00:09:49   Please click on any ads that YouTube shows you and we'll be all set.

00:09:53   You should do more smelling videos. I thought it was really funny and it'd be kind of great

00:09:58   to see you compare different types of smells with Apple products.

00:10:03   I think there's a line.

00:10:04   I don't know, chemicals maybe? It would be interesting.

00:10:06   Yeah.

00:10:07   I think there's a line in the video. It's like it definitely has a smell. I'm watching

00:10:11   it back in the edit I was like well I said that on camera, so that's in the video.

00:10:15   My favorite thing about how this whole thing unfolded is that was totally a joke gift that

00:10:20   I bought you in the hopes that you would make a YouTube video out of the gift.

00:10:24   It worked. It worked.

00:10:25   What I did not in my wildest dreams imagine is that me buying that candle for you would

00:10:30   lead to just another successful moment in my predicting life where you ended up then

00:10:35   buying and keeping a touch bar MacBook Pro.

00:10:39   - Yeah, and now Kyle is trolling me with my subhead

00:10:43   to my MacBook Escape article,

00:10:44   in which I defended my choice not to buy the touch bar model

00:10:47   even though, comma, as a Mac nerd, comma,

00:10:49   that's the one I totally should have bought.

00:10:50   So that'll be some follow up on 512 pixels.

00:10:53   So yeah, so that's a thing.

00:10:56   I think we're ready to move on.

00:10:59   I'm ready to move on.

00:11:00   Federico, you bent Google to your will.

00:11:03   - Did I really?

00:11:03   I don't know.

00:11:04   - You were quoted in the New York Times

00:11:06   as Mr. Vittucci. - I was.

00:11:08   And now Google has done what you asked them to do.

00:11:11   It's not just me, it's really a bunch of people that came together to express common concerns.

00:11:15   But they're not on the podcast, you're on the podcast.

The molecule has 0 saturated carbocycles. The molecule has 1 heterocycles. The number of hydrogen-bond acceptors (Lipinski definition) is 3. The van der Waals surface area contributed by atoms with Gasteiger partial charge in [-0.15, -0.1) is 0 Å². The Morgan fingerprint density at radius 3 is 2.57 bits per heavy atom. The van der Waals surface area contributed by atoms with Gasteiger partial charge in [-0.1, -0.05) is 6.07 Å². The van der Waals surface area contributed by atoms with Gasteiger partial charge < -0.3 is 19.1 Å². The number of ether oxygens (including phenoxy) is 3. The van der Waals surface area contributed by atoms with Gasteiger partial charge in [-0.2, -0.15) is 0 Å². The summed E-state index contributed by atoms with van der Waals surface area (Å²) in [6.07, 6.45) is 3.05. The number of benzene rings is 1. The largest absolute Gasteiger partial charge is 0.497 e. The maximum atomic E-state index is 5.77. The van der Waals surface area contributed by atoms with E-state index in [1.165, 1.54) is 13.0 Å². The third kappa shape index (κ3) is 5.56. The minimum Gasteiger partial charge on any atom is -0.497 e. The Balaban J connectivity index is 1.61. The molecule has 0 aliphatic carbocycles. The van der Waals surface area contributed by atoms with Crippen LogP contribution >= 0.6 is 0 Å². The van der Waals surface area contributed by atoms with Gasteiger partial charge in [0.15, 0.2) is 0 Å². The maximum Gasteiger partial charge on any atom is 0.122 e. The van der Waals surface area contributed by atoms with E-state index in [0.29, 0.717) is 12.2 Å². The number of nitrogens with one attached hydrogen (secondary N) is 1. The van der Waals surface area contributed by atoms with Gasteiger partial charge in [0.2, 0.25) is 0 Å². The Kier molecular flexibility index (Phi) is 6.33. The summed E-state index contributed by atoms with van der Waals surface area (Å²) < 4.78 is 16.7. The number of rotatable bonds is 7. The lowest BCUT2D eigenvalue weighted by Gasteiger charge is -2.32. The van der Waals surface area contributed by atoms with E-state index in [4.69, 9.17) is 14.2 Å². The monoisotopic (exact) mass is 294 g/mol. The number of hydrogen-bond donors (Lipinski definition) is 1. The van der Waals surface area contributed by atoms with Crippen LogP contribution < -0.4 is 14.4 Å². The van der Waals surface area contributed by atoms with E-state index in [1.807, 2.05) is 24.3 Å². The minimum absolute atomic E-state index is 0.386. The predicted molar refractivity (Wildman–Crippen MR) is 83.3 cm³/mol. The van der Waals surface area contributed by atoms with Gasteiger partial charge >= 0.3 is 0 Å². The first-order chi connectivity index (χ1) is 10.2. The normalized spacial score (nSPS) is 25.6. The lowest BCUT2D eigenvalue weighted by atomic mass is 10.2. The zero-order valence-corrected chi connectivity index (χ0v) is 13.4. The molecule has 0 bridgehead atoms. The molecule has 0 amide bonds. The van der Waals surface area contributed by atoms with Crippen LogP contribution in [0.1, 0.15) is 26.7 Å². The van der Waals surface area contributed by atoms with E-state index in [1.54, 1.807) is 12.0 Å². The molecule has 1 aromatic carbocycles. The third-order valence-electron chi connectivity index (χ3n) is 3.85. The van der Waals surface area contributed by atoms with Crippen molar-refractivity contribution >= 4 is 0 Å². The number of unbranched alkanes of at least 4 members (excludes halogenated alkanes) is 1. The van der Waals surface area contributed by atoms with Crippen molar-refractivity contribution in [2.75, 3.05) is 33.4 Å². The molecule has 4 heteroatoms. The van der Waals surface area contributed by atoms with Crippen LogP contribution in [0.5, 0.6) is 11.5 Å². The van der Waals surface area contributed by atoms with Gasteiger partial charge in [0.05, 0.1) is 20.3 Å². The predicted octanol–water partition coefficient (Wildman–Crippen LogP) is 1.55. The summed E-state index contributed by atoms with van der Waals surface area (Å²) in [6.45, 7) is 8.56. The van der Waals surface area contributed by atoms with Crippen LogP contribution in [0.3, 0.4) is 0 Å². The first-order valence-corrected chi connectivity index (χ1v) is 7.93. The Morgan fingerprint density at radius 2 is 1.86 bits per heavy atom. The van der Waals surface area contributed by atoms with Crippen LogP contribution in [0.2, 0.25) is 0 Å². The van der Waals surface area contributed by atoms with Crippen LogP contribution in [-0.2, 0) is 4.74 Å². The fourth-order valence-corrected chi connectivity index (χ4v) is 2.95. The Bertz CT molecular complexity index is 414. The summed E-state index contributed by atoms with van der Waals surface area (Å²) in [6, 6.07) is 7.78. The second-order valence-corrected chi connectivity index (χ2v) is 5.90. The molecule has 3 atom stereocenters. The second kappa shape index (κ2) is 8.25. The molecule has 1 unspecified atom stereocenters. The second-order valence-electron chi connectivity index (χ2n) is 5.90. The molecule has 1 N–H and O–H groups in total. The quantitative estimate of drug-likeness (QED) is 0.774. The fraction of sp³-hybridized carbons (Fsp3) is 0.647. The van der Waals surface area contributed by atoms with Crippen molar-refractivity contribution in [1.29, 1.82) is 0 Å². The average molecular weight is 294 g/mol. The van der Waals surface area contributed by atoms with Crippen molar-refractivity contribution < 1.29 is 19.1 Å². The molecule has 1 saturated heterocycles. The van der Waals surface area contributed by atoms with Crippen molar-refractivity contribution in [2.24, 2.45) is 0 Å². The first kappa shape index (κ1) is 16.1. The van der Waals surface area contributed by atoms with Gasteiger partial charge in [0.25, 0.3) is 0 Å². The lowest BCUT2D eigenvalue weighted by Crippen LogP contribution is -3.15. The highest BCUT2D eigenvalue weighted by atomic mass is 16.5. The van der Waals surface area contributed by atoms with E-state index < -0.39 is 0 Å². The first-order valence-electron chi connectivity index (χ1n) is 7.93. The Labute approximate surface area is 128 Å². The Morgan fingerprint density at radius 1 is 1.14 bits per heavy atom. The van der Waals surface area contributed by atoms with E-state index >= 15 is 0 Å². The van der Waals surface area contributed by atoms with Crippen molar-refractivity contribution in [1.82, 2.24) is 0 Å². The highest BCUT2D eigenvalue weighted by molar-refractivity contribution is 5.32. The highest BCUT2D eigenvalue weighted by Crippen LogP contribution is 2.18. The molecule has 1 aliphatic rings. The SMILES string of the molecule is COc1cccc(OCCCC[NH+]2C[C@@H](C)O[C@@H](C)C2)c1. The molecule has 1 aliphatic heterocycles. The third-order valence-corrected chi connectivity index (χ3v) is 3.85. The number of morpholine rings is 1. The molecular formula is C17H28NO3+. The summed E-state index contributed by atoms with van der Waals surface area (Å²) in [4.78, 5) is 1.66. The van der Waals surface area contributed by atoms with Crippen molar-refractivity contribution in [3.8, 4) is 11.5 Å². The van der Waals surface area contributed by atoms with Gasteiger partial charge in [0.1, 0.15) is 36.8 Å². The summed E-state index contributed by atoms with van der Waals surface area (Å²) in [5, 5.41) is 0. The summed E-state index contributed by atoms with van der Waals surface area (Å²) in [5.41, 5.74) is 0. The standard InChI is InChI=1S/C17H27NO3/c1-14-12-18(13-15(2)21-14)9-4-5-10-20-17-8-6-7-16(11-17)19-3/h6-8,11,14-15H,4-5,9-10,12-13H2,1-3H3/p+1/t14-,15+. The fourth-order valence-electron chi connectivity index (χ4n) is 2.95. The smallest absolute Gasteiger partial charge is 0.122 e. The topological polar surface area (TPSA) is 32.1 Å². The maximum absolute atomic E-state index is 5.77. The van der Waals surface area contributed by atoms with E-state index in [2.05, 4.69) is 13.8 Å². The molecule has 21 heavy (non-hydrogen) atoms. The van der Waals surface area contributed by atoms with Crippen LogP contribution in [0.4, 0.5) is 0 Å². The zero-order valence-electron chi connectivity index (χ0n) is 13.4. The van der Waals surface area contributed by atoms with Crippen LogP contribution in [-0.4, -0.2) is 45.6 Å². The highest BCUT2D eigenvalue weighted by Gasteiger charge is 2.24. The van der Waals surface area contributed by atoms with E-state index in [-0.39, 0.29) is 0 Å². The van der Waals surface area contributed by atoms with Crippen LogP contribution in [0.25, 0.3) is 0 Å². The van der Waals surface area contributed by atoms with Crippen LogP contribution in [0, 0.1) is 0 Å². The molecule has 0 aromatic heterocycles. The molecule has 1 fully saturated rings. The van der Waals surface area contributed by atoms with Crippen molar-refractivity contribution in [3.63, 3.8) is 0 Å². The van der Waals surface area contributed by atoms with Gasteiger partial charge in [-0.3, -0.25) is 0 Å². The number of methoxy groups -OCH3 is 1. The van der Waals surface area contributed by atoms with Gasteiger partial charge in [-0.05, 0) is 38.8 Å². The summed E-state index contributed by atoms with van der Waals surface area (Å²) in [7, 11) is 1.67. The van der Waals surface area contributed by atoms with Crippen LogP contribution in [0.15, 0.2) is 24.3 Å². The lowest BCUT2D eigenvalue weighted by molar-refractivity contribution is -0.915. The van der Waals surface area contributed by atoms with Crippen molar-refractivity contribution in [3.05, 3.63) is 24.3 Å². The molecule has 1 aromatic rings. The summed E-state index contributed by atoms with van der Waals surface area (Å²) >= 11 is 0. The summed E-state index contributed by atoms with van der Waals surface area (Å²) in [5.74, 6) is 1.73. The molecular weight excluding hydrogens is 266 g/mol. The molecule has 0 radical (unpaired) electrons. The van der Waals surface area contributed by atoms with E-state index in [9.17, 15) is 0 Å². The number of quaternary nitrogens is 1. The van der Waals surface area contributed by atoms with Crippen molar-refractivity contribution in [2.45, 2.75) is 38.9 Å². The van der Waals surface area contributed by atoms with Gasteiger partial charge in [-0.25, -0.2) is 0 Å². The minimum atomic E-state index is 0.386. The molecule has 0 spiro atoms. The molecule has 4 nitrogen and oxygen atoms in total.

00:11:17   Well, they are in spirit. They are with me in spirit.

00:11:21   I think...

00:11:23   So basically what happened?

00:11:25   I was complaining in December about

00:11:29   how Google AMP

00:11:31   works on mobile devices.

00:11:33   And not necessarily the AMP technology which is open source and it's not

00:11:36   directly controlled by Google by the way that AMP integrates with Google Search,

00:11:40   with Google Search results. Google has redesigned Google Search to cache an AMP

00:11:48   version of a web article and by caching this version, not just caching actually

00:11:53   also pre-rendering so that when you search on something on Google now and

00:11:58   you see there's a little lightning bolt icon next to the headline of a story. When

00:12:04   you tap it, that's actually pre-rendered from Google's servers. It's

00:12:09   basically loading an iframe in a web browser and when you tap it, it loads

00:12:14   instantly because it's basically hidden from view. But when you tap it, there's no

00:12:18   minimal resources are fetched across the internet because the

00:12:23   majority of the story is already being prefetched. And the problem there is that

00:12:27   by doing pre-rendering, Google is, instead of using the publisher URL in the story,

00:12:33   they're using a google.com/somethingpermalink.

00:12:38   And that's because, of course, prerendering has to happen on Google servers to be fast, you know, worldwide.

00:12:43   And I complained about this because I feel like, especially in this day and age of, you know, fake news and, you know,

00:12:50   the lack of attribution on stories,

00:12:53   I feel like it's fundamental to retain control of your own website, of your own domain name, and your own,

00:13:01   authority when it comes to the stories that you publish. And by enabling AMP, you are effectively selling yourself to Google's control,

00:13:09   which is, I enabled AMP on Mac Stories and within a couple of days, people who were clicking on Google search results

00:13:17   were not seeing the macstories.net permalink they were seeing Google's.

00:13:21   And I don't like that and I got so many complaints from people saying

00:13:24   "Why is that when I open Mac Stories, instead of getting your own link, I get some google.com link?"

00:13:30   So when it comes to permalinks, when it comes to other companies wanting to control my stuff,

00:13:37   I always know right away, I don't need to think about it. I made the decision within a couple of days.

00:13:44   It's like I really don't like this, I want my links, I want people to land on my site and see my site's name.

00:13:50   So I disabled AMP, and that tweet that I sent got a surprising amount of retweets and favorites and replies,

00:13:57   including some people from Google who got in touch, they were really lovely actually,

00:14:00   and they provided some feedback but we were disagreeing on the basic premise.

00:14:04   And there was this story on Search Engine Land by Dan Sullivan, I think.

00:14:11   And it was not, basically the summary of the story is, it was not just me.

00:14:17   A lot of publishers were concerned that Google, by rewriting the permalinks,

00:14:21   were effectively shutting down publishers from controlling their own websites in Google Search.

00:14:27   You can agree with this approach, you can disagree with this approach.